|Publication number||US7343163 B1|
|Application number||US 09/596,442|
|Publication date||Mar 11, 2008|
|Filing date||Jun 19, 2000|
|Priority date||Jun 19, 2000|
|Also published as||DE60137993D1, EP1168873A2, EP1168873A3, EP1168873B1|
|Publication number||09596442, 596442, US 7343163 B1, US 7343163B1, US-B1-7343163, US7343163 B1, US7343163B1|
|Inventors||Matthew R. Perkins, Vernon A. Allen, Robert J. O'Dea, Juan C. Palacios, Priscilla L. Chen|
|Original Assignee||Motorola, Inc.|
|Export Citation||BiBTeX, EndNote, RefMan|
|Patent Citations (19), Referenced by (11), Classifications (13), Legal Events (3)|
|External Links: USPTO, USPTO Assignment, Espacenet|
This invention relates in general to radio communication systems, and more particularly, to a method for providing an adaptive channel access scheme in a radio communication system.
In shared-channel environments that incorporate channel-access devices, two or more devices may transmit data simultaneously, causing collisions. Most communication protocols use a form of random back-off protocol to resolve these collisions, which ultimately results in a communication delay. This invention seeks to minimize the number of collisions that occur during simultaneous channel access requests, and improve throughput and delay for any given channel that may experience contention.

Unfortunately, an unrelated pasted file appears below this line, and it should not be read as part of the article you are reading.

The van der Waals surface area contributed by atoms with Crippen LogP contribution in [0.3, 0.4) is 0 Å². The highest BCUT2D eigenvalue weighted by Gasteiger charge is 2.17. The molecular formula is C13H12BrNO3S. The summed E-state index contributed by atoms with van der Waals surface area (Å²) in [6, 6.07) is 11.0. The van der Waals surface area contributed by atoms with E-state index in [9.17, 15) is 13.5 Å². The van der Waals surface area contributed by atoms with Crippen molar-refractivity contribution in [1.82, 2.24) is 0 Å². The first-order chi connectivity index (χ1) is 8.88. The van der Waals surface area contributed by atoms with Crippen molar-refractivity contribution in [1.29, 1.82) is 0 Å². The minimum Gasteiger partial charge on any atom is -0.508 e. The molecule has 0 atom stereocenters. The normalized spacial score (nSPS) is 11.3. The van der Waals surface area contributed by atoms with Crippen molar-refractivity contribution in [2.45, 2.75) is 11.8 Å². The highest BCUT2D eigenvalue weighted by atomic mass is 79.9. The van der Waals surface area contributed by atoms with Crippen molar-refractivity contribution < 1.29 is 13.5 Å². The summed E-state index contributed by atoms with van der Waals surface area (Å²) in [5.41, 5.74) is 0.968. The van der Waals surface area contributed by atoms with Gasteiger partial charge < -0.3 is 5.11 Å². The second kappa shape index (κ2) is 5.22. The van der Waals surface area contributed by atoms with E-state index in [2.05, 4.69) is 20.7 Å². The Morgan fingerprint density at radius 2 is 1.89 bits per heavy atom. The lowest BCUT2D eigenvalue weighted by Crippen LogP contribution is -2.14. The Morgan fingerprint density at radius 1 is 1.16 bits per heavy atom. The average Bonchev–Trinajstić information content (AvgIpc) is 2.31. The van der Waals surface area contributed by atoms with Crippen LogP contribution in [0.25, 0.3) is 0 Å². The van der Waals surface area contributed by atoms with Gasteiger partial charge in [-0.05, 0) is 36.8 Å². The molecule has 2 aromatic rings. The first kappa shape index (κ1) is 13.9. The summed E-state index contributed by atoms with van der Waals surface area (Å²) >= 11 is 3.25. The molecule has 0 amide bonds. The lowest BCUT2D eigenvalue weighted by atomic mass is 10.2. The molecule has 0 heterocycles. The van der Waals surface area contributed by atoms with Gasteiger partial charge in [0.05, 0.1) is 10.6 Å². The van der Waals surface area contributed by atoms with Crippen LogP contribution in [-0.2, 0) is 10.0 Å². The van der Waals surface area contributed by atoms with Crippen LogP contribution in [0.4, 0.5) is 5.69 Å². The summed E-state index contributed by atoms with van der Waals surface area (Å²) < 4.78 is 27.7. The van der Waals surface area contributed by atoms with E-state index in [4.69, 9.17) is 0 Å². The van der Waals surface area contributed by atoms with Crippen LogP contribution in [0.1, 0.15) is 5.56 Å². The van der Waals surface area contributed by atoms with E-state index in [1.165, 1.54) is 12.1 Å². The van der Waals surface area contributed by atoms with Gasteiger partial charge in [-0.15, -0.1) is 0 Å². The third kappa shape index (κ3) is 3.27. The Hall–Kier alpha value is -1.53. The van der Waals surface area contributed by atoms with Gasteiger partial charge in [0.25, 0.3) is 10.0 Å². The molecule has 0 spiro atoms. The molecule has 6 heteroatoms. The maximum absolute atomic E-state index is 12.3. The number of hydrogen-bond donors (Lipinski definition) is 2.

The features of the present invention, which are believed to be novel, are set forth with particularity in the appended claims. The invention, together with further objects and advantages thereof, may best be understood by reference to the following description, taken in conjunction with the accompanying drawings, in the several figures of which like reference numerals identify like elements, and in which: